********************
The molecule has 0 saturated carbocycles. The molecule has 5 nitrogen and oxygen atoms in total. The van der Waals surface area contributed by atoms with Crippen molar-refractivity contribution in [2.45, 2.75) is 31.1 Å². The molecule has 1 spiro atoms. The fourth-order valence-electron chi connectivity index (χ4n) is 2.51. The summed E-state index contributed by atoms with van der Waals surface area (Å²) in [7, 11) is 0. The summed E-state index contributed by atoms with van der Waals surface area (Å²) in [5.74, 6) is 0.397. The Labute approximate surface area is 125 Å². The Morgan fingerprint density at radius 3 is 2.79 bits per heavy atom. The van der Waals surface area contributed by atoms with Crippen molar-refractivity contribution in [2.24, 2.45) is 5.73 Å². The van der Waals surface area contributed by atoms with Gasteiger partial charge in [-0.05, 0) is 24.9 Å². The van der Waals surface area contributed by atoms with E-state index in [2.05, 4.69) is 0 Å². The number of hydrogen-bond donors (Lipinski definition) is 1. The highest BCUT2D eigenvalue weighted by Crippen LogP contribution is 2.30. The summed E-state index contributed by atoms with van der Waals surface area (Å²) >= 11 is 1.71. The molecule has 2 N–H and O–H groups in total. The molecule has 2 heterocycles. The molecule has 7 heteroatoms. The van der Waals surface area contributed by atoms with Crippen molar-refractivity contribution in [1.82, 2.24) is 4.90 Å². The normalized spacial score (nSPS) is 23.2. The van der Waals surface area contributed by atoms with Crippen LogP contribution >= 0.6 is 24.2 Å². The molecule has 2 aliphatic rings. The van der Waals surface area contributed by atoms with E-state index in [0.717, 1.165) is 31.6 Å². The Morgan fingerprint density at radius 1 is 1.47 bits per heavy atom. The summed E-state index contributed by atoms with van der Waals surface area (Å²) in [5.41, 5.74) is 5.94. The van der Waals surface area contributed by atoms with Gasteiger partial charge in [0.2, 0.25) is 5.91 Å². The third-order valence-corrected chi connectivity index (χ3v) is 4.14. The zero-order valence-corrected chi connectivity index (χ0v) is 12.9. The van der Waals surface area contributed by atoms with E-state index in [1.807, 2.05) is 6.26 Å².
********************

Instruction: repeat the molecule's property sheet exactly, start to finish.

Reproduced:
The molecule has 0 saturated carbocycles. The molecule has 5 nitrogen and oxygen atoms in total. The van der Waals surface area contributed by atoms with Crippen molar-refractivity contribution in [2.45, 2.75) is 31.1 Å². The molecule has 1 spiro atoms. The fourth-order valence-electron chi connectivity index (χ4n) is 2.51. The summed E-state index contributed by atoms with van der Waals surface area (Å²) in [7, 11) is 0. The summed E-state index contributed by atoms with van der Waals surface area (Å²) in [5.74, 6) is 0.397. The Labute approximate surface area is 125 Å². The Morgan fingerprint density at radius 3 is 2.79 bits per heavy atom. The van der Waals surface area contributed by atoms with Crippen molar-refractivity contribution in [2.24, 2.45) is 5.73 Å². The van der Waals surface area contributed by atoms with Gasteiger partial charge in [-0.05, 0) is 24.9 Å². The van der Waals surface area contributed by atoms with E-state index in [2.05, 4.69) is 0 Å². The number of hydrogen-bond donors (Lipinski definition) is 1. The highest BCUT2D eigenvalue weighted by Crippen LogP contribution is 2.30. The summed E-state index contributed by atoms with van der Waals surface area (Å²) >= 11 is 1.71. The molecule has 2 N–H and O–H groups in total. The molecule has 2 heterocycles. The molecule has 7 heteroatoms. The van der Waals surface area contributed by atoms with Crippen molar-refractivity contribution in [1.82, 2.24) is 4.90 Å². The normalized spacial score (nSPS) is 23.2. The van der Waals surface area contributed by atoms with Crippen LogP contribution >= 0.6 is 24.2 Å². The molecule has 2 aliphatic rings. The van der Waals surface area contributed by atoms with E-state index in [0.717, 1.165) is 31.6 Å². The Morgan fingerprint density at radius 1 is 1.47 bits per heavy atom. The summed E-state index contributed by atoms with van der Waals surface area (Å²) in [5.41, 5.74) is 5.94. The van der Waals surface area contributed by atoms with Gasteiger partial charge in [0.2, 0.25) is 5.91 Å². The third-order valence-corrected chi connectivity index (χ3v) is 4.14. The zero-order valence-corrected chi connectivity index (χ0v) is 12.9. The van der Waals surface area contributed by atoms with E-state index in [1.807, 2.05) is 6.26 Å².